Wednesday, April 30, 2014

How does inter-regionality evolve?

Given that internationalism has been an evident feature of global politics for a century, how does global change work?

That's a more-accessible question than one might expect. In March 2014, Robert O. Keohane (Professor of International Politics at Princeton) published an essay which implicitly, but definitely, serves the question: How does internationalism—or inter-regionality—evolve? His article is entitled “Contested Multilateralism.” The tediousness of his discussion (typified by his abstract below) implicitly dramatizes the state of play in international studies.

Generally, I want to understand internationalism relative to a notion of inter-regionality, though that’s not Keohane's aim. Thinking intra-nationally is thinking inter-regionally. Thinking continentally is thinking inter-regionally. The nation (as such) is a modern notion based in ethnic regionality. An inter-ethnically valid notion is regional: shared ground on which “We” make lives together and advance community. The ecology of humanity is always less than and more than territorial borders.

But that’s less and more than specially international thinking. Sometime later I’ll work more with those distinctions. I note Keohane’s essay because I'm very interested in up-to-date conceptions of how social evolution may be modeled to work at large-scale levels.

By the way, change is not the same as evolving. Evolving is a matter of progressive change. Keohane's essay is about change, not progress as such. That's analogous with ecological change, which is not as such evolutionary. Change doesn't, as such, imply an increase in flexibility and repertoire of efficacy—living complexity—of flourishing. Yet, models of change are necessary for understanding progressivity.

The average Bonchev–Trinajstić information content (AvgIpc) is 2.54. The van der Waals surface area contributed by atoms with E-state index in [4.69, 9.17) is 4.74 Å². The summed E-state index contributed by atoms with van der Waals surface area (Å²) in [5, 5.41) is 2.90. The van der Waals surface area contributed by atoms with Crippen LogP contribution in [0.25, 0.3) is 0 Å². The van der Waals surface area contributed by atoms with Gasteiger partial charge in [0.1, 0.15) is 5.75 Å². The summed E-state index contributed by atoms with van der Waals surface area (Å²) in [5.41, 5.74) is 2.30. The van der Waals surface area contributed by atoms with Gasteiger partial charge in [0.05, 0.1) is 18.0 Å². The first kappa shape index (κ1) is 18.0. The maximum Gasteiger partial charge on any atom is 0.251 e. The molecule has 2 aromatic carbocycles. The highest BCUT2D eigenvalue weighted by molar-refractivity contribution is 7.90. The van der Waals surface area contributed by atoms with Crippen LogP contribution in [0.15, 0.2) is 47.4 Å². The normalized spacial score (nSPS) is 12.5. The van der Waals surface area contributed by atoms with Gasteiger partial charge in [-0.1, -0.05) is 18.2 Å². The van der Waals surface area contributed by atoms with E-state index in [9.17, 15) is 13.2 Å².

Here's the abstract of his essay:
‘Contested multilateralism' describes the situation that results from the pursuit of strategies by states, multilateral organizations, and non-state actors to use multilateral institutions, existing or newly created, to challenge the rules, practices, or missions of existing multilateral institutions. It occurs when coalitions dissatisfied with existing institutions combine threats of exit, voice, and the creation of alternative institutions to pursue policies and practices different from those of existing institutions. Contested multilateralism takes two principal forms: regime shifting and competitive regime creation. It can be observed across issue areas. It shapes patterns of international cooperation and discord on key security concerns such as combating terrorist financing, halting the proliferation of weapons of mass destruction, and banning certain conventional weapons. It is also evident on economic issues involving intellectual property, on environmental and energy issues, and in the realm of global public health. The sources of dissatisfaction are primarily exogenous, and the institutions used to challenge the status quo range from traditional treaties or intergovernmental organizations to informal networks, some of which include non-state actors. Some institutions are winners from the process of contested multilateralism; others may lose authority or status. Although we do not propose an explanatory theory of contested multilateralism, we do suggest that this concept provides a useful framework for understanding changes in regime complexes and the strategies that generate such changes.

This posting is associated with the “being in Time” area of